# Is equality of cardinality an equivalence relation on sets?

I am trying to show that equality of cardinality is an equivalence relation.

I am a bit confused as to how I should approach this.

Currently, my understanding of equivalence relation is that a relation needs to be

reflexive, symmetric, and transitive in order to be an equivalence relation.

For instance, if I have

$$A = \{1,2,3,5\}$$

$$R = \{(1,1),(2,2),(3,3),(5,5),(1,5),(5,1)\}$$, $$R \subseteq A \times A$$

$$R$$ would be an equivalence relation.

If relation $$R$$ is an equality of cardinality, I am not sure as to how I can

show that it is reflexive, symmetric, and transitive.

Could somebody help me?

• An equivalence relation is a relation on a single set $A$, e.g. a subset of the Cartesian product $A \times A$. Your example fails to be an equivalence relation because it is not a relation on $A \times A$ or $B\times B$, but on $A\times B$. – Xander Henderson Oct 20 '19 at 23:23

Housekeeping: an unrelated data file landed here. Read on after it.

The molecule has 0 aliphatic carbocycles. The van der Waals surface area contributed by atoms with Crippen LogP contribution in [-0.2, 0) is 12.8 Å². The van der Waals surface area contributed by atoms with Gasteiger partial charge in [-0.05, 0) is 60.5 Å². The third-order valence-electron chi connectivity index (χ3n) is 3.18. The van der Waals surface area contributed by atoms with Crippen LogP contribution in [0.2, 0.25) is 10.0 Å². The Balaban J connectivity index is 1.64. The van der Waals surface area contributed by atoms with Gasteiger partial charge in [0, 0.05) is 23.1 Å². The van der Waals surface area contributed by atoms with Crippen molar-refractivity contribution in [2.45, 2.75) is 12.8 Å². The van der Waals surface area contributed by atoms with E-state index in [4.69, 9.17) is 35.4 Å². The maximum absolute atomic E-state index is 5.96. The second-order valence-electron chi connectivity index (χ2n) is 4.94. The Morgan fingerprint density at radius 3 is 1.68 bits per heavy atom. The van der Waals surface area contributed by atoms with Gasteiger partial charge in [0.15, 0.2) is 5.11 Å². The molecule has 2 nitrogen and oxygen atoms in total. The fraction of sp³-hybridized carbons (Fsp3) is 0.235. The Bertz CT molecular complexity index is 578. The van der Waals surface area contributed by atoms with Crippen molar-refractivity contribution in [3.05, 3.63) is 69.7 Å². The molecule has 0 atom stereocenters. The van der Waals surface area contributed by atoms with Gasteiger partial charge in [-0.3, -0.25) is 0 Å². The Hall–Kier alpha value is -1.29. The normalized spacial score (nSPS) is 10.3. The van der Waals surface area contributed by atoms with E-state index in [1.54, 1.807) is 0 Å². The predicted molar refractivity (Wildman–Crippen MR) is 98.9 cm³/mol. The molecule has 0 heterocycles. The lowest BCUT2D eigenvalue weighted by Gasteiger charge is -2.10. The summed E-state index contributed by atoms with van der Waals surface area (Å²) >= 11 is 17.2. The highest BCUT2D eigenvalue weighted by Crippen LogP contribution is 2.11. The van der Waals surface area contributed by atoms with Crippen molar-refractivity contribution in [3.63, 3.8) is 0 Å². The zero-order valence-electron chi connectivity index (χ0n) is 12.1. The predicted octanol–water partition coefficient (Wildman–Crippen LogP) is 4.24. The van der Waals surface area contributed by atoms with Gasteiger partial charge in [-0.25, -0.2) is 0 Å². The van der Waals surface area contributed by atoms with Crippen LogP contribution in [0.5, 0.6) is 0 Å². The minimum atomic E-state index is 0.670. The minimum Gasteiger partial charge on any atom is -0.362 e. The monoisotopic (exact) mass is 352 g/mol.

• Welcome to Maths SX! How do you define equal cardinalities? – Bernard Oct 20 '19 at 23:36
• Your example is not an equivalence relation because it is not reflexive. $2 \not R2$ for example. It is symmetric and transitive. – Ross Millikan Oct 20 '19 at 23:50

## 1 Answer

Hint. By definition, two sets $$A$$ and $$B$$ have the same cardinality, hence $$A\sim B$$, if there exists a bijection $$A\to B$$. On the other hand if we have a bijection $$A\to B$$ and $$B\to C$$, we need to show there is a bijection $$A\to C$$, which would mean that $$A\sim B$$ and $$B\sim C$$ implies $$A\sim C$$ (transitivity); can you try to do so using the fact that composition of bijections is a bijection? To show it is symmetric, given a bijection $$A\to B$$ we need to find a bijection $$B\to A$$, which should be easy to show, noting the fact that bijections have inverses which are also bijections. Finally to see $$A\sim A$$ (reflexivity) we just need to find a bijection from $$A$$ to itself, which should be easy to see.